Gr 2-4Truly an off-the-wall premise. While visiting his grandmother, Evan discovers that a giant has jumped off the canvas of a painting in the living room and run away. The boy and his grandmother contact the artist, who explains that objects he dreams about, such as the giant, become real; when he paints them into his pictures, they supposedly disappear. Evan discovers the flaw that allows the creations to escape from the paintings and eventually the "real" giant fades away. Visual representations of the artist's other creations appear throughout the book: a five-foot tall pigeon, a giant frog, and a banana man in jogging shoes. While certainly imaginative, the story line is flat and uninvolving. None of the characters comes to life, and the adventures aren't well developed. There are some great possibilities here that just aren't realized. Smith's realistic paintings will spark readers' imaginations, however, particularly the eerie picture showing Evan in front of a barn with a huge eye peering out of a top window and another of the giant's headless, armless, and footless body sitting in a corner of the barn. The art is arresting, but the story is limp.Judith Gloyer, Milwaukee Public Library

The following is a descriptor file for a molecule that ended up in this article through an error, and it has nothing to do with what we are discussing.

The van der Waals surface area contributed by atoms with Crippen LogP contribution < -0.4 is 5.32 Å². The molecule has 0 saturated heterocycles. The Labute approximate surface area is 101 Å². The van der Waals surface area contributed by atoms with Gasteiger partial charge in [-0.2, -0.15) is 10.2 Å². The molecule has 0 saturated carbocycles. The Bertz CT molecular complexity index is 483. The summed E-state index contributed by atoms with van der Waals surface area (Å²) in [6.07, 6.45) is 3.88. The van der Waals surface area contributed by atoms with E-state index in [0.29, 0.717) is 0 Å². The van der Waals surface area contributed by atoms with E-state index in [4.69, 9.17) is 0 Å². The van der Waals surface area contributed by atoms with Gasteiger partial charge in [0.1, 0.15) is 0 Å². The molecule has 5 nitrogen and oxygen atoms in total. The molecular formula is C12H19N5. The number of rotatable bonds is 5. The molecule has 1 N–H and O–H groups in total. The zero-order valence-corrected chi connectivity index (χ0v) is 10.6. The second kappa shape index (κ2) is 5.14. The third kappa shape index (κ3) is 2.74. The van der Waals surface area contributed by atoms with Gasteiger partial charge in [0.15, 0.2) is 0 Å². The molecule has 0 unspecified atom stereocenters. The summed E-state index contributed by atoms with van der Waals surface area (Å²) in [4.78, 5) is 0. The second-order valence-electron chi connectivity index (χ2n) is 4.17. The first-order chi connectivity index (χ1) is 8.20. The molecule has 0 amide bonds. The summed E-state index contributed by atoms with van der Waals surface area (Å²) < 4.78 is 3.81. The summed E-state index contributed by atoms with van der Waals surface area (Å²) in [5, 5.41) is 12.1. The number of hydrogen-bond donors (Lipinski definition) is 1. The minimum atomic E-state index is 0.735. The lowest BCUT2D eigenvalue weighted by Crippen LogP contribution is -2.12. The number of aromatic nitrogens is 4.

The giant in the painting in Mrs. Bell's living room is so realistic he looks "quite ready to jump off the canvas onto Mrs. Bell's carpet." And that's exactly what he does. It seems the artist has a way of dreaming up strange creatures, and the only way to get rid of them is to paint them into canvases; however, when he takes artistic license (e.g., making the giant's plain brown overalls purple striped), his creations have a way out. In this case, Mrs. Bell finds the giant in the artist's barn, filling it from floor to rafters, its enormous eye peering out the hayloft window. As the artist paints him onto the canvas again, the real giant fades and dissolves. It's Mrs. Bell's grandson, Evan, who figures out the role of the artist's fanciful additions and receives a gift of a painting for his trouble. Smith's realistic watercolors provide the perfect rendering of Heller's humorous tale. The giant, sweet-faced and benign, but very large, looks suitably ready to burst off the page.